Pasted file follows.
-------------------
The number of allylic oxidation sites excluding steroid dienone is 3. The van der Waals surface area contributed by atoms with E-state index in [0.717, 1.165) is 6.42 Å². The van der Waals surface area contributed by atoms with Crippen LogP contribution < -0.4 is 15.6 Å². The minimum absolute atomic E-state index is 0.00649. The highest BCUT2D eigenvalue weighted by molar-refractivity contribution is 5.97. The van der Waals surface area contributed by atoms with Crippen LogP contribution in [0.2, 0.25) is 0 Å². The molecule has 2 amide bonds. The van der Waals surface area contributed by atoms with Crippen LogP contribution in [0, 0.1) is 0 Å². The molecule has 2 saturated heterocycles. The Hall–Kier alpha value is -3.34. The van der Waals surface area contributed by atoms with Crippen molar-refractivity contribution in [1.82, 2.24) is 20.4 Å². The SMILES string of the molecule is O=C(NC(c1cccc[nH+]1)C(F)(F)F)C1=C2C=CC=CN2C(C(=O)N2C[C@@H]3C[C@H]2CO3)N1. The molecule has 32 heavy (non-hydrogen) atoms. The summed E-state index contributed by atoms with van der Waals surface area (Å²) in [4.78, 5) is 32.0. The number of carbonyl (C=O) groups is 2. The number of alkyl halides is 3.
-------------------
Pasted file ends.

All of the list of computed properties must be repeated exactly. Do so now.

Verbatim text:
The number of allylic oxidation sites excluding steroid dienone is 3. The van der Waals surface area contributed by atoms with E-state index in [0.717, 1.165) is 6.42 Å². The van der Waals surface area contributed by atoms with Crippen LogP contribution < -0.4 is 15.6 Å². The minimum absolute atomic E-state index is 0.00649. The highest BCUT2D eigenvalue weighted by molar-refractivity contribution is 5.97. The van der Waals surface area contributed by atoms with Crippen LogP contribution in [0.2, 0.25) is 0 Å². The molecule has 2 amide bonds. The van der Waals surface area contributed by atoms with Crippen LogP contribution in [0, 0.1) is 0 Å². The molecule has 2 saturated heterocycles. The Hall–Kier alpha value is -3.34. The van der Waals surface area contributed by atoms with Crippen molar-refractivity contribution in [1.82, 2.24) is 20.4 Å². The SMILES string of the molecule is O=C(NC(c1cccc[nH+]1)C(F)(F)F)C1=C2C=CC=CN2C(C(=O)N2C[C@@H]3C[C@H]2CO3)N1. The molecule has 32 heavy (non-hydrogen) atoms. The summed E-state index contributed by atoms with van der Waals surface area (Å²) in [4.78, 5) is 32.0. The number of carbonyl (C=O) groups is 2. The number of alkyl halides is 3.